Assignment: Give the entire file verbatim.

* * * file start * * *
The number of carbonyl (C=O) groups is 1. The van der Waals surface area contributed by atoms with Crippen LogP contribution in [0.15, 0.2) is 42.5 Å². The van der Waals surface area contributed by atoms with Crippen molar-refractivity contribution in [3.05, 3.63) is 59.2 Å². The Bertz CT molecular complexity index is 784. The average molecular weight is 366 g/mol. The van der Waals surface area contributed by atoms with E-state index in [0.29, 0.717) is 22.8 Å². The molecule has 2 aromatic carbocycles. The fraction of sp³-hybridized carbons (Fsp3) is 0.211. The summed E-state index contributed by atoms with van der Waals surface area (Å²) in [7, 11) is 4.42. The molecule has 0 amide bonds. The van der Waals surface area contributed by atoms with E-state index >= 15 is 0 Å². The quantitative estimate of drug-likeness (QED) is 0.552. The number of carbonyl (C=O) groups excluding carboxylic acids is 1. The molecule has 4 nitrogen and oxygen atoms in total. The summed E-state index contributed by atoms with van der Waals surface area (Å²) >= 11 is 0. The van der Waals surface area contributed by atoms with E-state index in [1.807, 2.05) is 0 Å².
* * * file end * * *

The number of carbonyl (C=O) groups is 1. The van der Waals surface area contributed by atoms with Crippen LogP contribution in [0.15, 0.2) is 42.5 Å². The van der Waals surface area contributed by atoms with Crippen molar-refractivity contribution in [3.05, 3.63) is 59.2 Å². The Bertz CT molecular complexity index is 784. The average molecular weight is 366 g/mol. The van der Waals surface area contributed by atoms with E-state index in [0.29, 0.717) is 22.8 Å². The molecule has 2 aromatic carbocycles. The fraction of sp³-hybridized carbons (Fsp3) is 0.211. The summed E-state index contributed by atoms with van der Waals surface area (Å²) in [7, 11) is 4.42. The molecule has 0 amide bonds. The van der Waals surface area contributed by atoms with E-state index >= 15 is 0 Å². The quantitative estimate of drug-likeness (QED) is 0.552. The number of carbonyl (C=O) groups excluding carboxylic acids is 1. The molecule has 4 nitrogen and oxygen atoms in total. The summed E-state index contributed by atoms with van der Waals surface area (Å²) >= 11 is 0. The van der Waals surface area contributed by atoms with E-state index in [1.807, 2.05) is 0 Å².